I bought this book by Michael Rosen myself and have not been asked to review it. This post does however contain affiliate links. Thank you for taking the time to read and click if you wish.
We are big fans of Michael Rosen, what childhood would be complete without ‘We’re going on a Bear Hunt?’ The kids current favourite is ‘No Breathing in Class’ and whenever I’m being strict with them I’ll tell them ‘no breathing’ just so they know I mean business. Or rather it makes them laugh and they actually listen to me.
The Missing – The True Story of my Family in World War II
Author: Michael Rosen, available from Waterstones for £8.99 in hardback.
Publisher: Walker Books Ltd
Number of pages: 128
Weight: 189 g
Dimensions: 198 x 129 x 9 mm
When I was growing up, stories often hung in the air about my great -uncles: they were there before the war, my Dad would say, but werent after.
That never used to make any sense to me…How could people just disappear? People with whole lives? People with families? So, over many years, I tried to find out exactly what happened. This book is the result: the true story of the missing Rosens.
This book was written for children but holds a strong message for anyone. Both me and Star read it in one sitting it was so intriguing. Interspersed with Rosen’s poetry it shows how he searched for his missing relatives and the stories he found.
We don’t really think about the horror of the holocaust. It was something that happened, it was horrid, we wont let it happen again. Hopefully. Well, it’s actually happening now to some extent but as always we never know the real truth, the real horror of it all.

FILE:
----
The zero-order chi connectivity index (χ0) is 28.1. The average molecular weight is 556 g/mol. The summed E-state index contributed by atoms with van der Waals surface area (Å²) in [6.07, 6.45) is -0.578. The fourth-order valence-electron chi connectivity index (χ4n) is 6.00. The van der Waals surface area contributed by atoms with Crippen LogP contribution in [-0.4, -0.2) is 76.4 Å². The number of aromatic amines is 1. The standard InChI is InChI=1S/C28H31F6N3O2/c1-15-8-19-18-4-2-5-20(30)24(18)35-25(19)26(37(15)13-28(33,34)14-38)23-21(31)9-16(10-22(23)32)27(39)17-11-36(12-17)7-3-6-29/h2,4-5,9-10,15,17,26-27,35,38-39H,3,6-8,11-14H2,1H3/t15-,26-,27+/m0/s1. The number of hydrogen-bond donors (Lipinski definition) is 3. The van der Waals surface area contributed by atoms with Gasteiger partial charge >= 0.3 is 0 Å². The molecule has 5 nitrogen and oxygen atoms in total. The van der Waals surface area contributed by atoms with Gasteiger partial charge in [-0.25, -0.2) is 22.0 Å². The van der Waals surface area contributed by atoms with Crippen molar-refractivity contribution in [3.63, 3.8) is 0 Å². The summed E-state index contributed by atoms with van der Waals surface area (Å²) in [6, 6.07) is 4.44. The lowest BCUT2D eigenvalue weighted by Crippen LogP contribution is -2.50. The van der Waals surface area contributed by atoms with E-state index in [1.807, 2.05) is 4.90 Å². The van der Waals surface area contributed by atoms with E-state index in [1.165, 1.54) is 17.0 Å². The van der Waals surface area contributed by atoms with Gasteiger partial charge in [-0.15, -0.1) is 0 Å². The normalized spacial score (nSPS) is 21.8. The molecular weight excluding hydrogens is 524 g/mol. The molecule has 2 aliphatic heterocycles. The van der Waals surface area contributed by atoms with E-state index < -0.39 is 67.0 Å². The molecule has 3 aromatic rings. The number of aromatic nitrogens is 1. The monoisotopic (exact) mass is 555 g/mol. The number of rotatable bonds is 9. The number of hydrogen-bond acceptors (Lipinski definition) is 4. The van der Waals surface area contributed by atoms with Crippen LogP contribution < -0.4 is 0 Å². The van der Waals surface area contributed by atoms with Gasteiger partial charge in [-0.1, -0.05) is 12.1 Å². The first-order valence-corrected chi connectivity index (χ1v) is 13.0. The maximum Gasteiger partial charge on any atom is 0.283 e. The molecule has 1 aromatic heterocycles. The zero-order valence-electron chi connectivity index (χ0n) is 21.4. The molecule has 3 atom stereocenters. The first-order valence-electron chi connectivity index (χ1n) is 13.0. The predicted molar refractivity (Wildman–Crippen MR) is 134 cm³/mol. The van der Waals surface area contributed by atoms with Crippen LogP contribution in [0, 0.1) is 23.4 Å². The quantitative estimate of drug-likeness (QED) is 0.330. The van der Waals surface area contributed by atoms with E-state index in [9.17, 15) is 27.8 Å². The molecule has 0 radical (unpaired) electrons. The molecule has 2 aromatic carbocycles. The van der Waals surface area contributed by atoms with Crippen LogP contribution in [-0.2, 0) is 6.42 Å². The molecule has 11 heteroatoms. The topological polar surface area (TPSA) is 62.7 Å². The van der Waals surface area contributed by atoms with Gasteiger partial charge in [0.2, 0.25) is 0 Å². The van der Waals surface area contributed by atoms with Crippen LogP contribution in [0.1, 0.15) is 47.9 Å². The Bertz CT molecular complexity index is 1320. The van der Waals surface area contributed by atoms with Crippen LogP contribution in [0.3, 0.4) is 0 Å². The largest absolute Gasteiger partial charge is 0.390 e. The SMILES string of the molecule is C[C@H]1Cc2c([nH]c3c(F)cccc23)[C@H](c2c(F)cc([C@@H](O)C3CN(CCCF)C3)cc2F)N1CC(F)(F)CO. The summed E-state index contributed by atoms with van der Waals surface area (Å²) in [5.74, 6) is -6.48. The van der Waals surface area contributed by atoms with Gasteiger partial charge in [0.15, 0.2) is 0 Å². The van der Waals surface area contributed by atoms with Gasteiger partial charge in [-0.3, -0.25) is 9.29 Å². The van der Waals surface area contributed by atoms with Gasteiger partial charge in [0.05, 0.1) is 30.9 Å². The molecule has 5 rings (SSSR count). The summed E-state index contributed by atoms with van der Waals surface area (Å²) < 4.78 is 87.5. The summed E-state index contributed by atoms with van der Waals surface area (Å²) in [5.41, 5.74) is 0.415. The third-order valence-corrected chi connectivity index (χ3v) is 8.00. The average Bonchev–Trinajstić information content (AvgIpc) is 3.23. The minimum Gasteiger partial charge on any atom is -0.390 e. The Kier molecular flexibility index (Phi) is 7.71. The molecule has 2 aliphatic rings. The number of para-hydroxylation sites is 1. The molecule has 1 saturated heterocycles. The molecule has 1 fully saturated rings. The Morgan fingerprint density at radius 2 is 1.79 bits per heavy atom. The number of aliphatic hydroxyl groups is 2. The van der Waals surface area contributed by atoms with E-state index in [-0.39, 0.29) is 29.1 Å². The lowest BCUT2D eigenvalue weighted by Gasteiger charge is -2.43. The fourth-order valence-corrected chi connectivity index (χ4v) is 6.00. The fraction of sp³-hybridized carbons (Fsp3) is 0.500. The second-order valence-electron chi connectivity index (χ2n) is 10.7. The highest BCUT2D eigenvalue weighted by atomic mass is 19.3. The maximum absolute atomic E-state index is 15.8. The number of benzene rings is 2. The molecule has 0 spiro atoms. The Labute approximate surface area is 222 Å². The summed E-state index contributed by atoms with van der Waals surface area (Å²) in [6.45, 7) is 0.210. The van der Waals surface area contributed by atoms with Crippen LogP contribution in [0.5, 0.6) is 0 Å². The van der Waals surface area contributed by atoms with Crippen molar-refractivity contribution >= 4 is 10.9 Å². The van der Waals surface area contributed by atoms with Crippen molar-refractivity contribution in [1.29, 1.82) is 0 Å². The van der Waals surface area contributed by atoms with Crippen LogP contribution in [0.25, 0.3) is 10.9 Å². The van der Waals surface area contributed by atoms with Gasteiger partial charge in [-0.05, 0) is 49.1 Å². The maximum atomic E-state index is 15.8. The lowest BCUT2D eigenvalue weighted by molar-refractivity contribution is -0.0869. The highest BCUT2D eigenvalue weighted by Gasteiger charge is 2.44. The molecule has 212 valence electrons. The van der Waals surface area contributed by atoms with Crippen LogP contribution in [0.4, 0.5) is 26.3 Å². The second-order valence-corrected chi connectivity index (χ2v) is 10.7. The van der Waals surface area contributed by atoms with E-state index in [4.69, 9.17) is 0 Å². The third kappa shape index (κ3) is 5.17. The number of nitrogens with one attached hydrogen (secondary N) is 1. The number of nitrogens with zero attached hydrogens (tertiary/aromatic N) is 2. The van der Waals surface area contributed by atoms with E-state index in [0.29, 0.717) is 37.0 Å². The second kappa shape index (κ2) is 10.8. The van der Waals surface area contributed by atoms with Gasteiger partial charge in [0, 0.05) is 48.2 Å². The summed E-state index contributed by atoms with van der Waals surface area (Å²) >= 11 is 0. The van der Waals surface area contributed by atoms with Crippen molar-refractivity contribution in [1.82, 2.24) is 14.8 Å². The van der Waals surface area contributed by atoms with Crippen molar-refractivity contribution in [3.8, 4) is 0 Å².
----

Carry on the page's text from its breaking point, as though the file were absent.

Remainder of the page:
When it is something that happened to your own relatives it brings even more horror and sadness. Michael Rosen fully understands how lucky he is to be born shortly after the war rather than during it.
Here is a note from Michael Rosen on the first page.
This story is about the things that happened to my family a long time ago, back when photos and films where in black and white. But when I think about it, my relatives were refugees – a lot like the people you may have seen on the news recently.
Because of the events of the Second World War, they were forced to run:to flee and hide. When I turn on the TV now, eighty years later, I see thousands of families that have been forced to run from new wars, driven into hiding and sometimes losing their lives.
So I hope this book becomes part of a bigger conversations about the refugee crisis. About how to find fair and decent ways of helping people like my relativesmichael Rosen
A riveting and very sad story. One I would definitely recommend. We can’t keep our eyes closed forever.